Image Credits: Bryce Durbin / TechCrunch
A U.S. District Court Judge for the Eastern District of New York threw out a lawsuit against Meta this week that had been simmering for a year and a half.
The suit, filed in late 2021 by now-shuttered social app Phhhoto, alleged that Meta violated federal antitrust law by copying its core features with the Instagram-adjacent video looping app Boomerang. Like Boomerang, which Meta launched in October of 2015 and later integrated into Instagram itself, Phhhoto invited users to share very short GIF-like loops.
U.S. District Judge Kiyo Matsumoto ultimately granted Meta’s motion to dismiss the complaint due to time-limits imposed by the relevant statutes of limitations.
“Phhhoto has failed in its 69-page Amended Complaint of 222 paragraphs to allege sufficient facts that cure the untimeliness of all of its federal claims,” Matsumoto wrote in the opinion, calling the possibility of any amendment to resolve the issue of the lawsuit’s timing “futile.”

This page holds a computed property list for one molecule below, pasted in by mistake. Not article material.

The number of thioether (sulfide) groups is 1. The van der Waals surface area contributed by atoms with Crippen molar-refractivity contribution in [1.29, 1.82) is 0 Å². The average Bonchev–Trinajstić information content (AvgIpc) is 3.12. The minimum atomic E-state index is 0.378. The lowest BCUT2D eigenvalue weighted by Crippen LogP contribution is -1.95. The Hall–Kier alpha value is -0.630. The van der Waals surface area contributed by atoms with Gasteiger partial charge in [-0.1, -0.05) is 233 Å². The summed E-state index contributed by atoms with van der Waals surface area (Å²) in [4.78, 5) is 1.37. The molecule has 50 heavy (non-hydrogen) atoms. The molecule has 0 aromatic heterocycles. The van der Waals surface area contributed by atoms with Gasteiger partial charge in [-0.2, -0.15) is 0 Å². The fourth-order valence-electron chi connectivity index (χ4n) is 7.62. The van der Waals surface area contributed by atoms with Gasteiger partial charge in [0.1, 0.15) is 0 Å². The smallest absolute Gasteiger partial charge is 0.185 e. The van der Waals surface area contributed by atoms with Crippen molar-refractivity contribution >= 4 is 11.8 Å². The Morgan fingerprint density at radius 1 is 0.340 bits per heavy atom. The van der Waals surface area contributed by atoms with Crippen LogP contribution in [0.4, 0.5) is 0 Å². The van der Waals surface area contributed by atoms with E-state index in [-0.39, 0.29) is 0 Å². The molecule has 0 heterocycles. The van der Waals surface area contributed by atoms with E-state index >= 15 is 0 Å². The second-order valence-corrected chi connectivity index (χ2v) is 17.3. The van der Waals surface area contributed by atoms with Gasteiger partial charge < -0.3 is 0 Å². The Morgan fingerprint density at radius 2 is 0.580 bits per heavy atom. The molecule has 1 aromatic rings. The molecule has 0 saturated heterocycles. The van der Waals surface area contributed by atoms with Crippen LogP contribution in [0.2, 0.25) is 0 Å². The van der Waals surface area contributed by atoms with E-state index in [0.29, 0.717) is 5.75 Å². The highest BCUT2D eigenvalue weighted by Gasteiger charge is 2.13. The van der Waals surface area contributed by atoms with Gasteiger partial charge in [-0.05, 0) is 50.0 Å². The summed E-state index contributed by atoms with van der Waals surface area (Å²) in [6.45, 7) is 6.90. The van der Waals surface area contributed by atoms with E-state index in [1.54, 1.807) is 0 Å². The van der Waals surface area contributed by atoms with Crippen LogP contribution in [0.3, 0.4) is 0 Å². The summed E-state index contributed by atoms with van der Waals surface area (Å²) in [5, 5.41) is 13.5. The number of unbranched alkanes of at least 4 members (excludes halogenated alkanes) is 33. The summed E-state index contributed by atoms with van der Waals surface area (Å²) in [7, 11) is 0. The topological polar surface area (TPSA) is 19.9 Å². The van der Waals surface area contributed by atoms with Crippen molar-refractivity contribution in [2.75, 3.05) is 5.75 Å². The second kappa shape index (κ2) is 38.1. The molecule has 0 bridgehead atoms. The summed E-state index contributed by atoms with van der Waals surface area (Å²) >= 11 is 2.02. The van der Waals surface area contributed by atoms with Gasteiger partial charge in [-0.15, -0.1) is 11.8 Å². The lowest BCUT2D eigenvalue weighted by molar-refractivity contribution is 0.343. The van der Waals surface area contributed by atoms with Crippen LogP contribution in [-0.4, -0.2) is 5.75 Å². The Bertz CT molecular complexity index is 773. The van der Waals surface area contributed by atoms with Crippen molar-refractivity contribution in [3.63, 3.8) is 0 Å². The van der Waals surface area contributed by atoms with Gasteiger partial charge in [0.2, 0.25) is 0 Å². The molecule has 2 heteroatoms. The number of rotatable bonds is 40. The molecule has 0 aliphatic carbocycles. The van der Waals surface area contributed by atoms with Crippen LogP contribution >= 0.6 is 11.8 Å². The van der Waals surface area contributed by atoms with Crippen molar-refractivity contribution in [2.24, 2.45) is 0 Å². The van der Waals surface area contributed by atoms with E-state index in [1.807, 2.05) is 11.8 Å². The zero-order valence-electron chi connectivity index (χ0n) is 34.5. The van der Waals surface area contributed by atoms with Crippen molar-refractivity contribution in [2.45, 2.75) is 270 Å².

In the lawsuit, Phhhoto alleged that Boomerang was the culmination of Facebook’s anticompetitive full-court press, effectively killing the smaller company with a copycat app that reproduced Phhhoto’s offering “feature-by-feature.”
In a statement, Meta spokesperson Stephen Peters noted that Meta was pleased with the outcome, maintaining that the suit was “meritless.”
The saga had a few twists and turns, including evidence that Meta CEO Mark Zuckerberg himself downloaded Phhhoto and made an account a full year before launching Boomerang. Instagram co-founder Kevin Systrom, who led Instagram at the time, also explored the app’s features at the time.
According to the lawsuit, Facebook began chatting up the team at Phhhoto, even dangling a partnership — an offer that languished and never materialized. By 2017, Phhhoto was no more.